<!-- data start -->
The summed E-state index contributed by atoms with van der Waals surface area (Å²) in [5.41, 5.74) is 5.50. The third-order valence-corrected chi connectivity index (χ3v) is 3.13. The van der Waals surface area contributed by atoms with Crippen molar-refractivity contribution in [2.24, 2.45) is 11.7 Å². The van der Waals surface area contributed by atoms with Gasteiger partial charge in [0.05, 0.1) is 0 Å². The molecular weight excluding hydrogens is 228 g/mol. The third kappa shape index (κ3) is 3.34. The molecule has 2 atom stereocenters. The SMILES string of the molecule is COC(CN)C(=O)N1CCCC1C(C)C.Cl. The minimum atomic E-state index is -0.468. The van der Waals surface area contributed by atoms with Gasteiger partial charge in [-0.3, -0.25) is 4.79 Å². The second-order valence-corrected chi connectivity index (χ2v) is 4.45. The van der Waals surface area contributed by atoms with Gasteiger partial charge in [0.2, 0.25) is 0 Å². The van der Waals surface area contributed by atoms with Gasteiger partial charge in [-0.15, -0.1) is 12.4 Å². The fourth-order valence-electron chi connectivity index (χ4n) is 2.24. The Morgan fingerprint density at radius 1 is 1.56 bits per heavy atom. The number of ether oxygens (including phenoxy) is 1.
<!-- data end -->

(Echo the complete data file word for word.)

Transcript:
The summed E-state index contributed by atoms with van der Waals surface area (Å²) in [5.41, 5.74) is 5.50. The third-order valence-corrected chi connectivity index (χ3v) is 3.13. The van der Waals surface area contributed by atoms with Crippen molar-refractivity contribution in [2.24, 2.45) is 11.7 Å². The van der Waals surface area contributed by atoms with Gasteiger partial charge in [0.05, 0.1) is 0 Å². The molecular weight excluding hydrogens is 228 g/mol. The third kappa shape index (κ3) is 3.34. The molecule has 2 atom stereocenters. The SMILES string of the molecule is COC(CN)C(=O)N1CCCC1C(C)C.Cl. The minimum atomic E-state index is -0.468. The van der Waals surface area contributed by atoms with Gasteiger partial charge in [-0.3, -0.25) is 4.79 Å². The second-order valence-corrected chi connectivity index (χ2v) is 4.45. The van der Waals surface area contributed by atoms with Gasteiger partial charge in [0.2, 0.25) is 0 Å². The van der Waals surface area contributed by atoms with Gasteiger partial charge in [-0.15, -0.1) is 12.4 Å². The fourth-order valence-electron chi connectivity index (χ4n) is 2.24. The Morgan fingerprint density at radius 1 is 1.56 bits per heavy atom. The number of ether oxygens (including phenoxy) is 1.